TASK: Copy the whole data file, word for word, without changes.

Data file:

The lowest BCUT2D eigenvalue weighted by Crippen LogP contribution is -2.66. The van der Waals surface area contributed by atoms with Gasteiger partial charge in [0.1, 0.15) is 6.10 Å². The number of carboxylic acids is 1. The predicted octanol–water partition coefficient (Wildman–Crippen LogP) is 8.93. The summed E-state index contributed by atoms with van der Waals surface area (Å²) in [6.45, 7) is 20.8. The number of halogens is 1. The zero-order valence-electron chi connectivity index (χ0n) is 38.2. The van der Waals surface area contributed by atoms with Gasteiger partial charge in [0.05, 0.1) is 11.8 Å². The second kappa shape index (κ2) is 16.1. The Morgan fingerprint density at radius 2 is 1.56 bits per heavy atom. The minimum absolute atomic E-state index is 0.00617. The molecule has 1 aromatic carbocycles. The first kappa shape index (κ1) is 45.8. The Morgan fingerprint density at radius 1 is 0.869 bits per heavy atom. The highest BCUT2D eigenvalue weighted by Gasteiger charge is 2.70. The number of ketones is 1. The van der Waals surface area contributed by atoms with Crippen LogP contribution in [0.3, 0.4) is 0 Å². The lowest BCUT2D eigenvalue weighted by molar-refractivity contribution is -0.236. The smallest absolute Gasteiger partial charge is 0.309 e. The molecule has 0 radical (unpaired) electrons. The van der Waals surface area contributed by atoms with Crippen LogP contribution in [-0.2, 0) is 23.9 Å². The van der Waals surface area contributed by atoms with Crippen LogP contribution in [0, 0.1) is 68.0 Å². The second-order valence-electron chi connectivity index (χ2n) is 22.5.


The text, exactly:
The lowest BCUT2D eigenvalue weighted by Crippen LogP contribution is -2.66. The van der Waals surface area contributed by atoms with Gasteiger partial charge in [0.1, 0.15) is 6.10 Å². The number of carboxylic acids is 1. The predicted octanol–water partition coefficient (Wildman–Crippen LogP) is 8.93. The summed E-state index contributed by atoms with van der Waals surface area (Å²) in [6.45, 7) is 20.8. The number of halogens is 1. The zero-order valence-electron chi connectivity index (χ0n) is 38.2. The van der Waals surface area contributed by atoms with Gasteiger partial charge in [0.05, 0.1) is 11.8 Å². The second kappa shape index (κ2) is 16.1. The Morgan fingerprint density at radius 2 is 1.56 bits per heavy atom. The minimum absolute atomic E-state index is 0.00617. The molecule has 1 aromatic carbocycles. The first kappa shape index (κ1) is 45.8. The Morgan fingerprint density at radius 1 is 0.869 bits per heavy atom. The highest BCUT2D eigenvalue weighted by Gasteiger charge is 2.70. The number of ketones is 1. The van der Waals surface area contributed by atoms with Crippen LogP contribution in [0.3, 0.4) is 0 Å². The lowest BCUT2D eigenvalue weighted by molar-refractivity contribution is -0.236. The smallest absolute Gasteiger partial charge is 0.309 e. The molecule has 0 radical (unpaired) electrons. The van der Waals surface area contributed by atoms with Crippen LogP contribution in [-0.2, 0) is 23.9 Å². The van der Waals surface area contributed by atoms with Crippen LogP contribution in [0, 0.1) is 68.0 Å². The second-order valence-electron chi connectivity index (χ2n) is 22.5.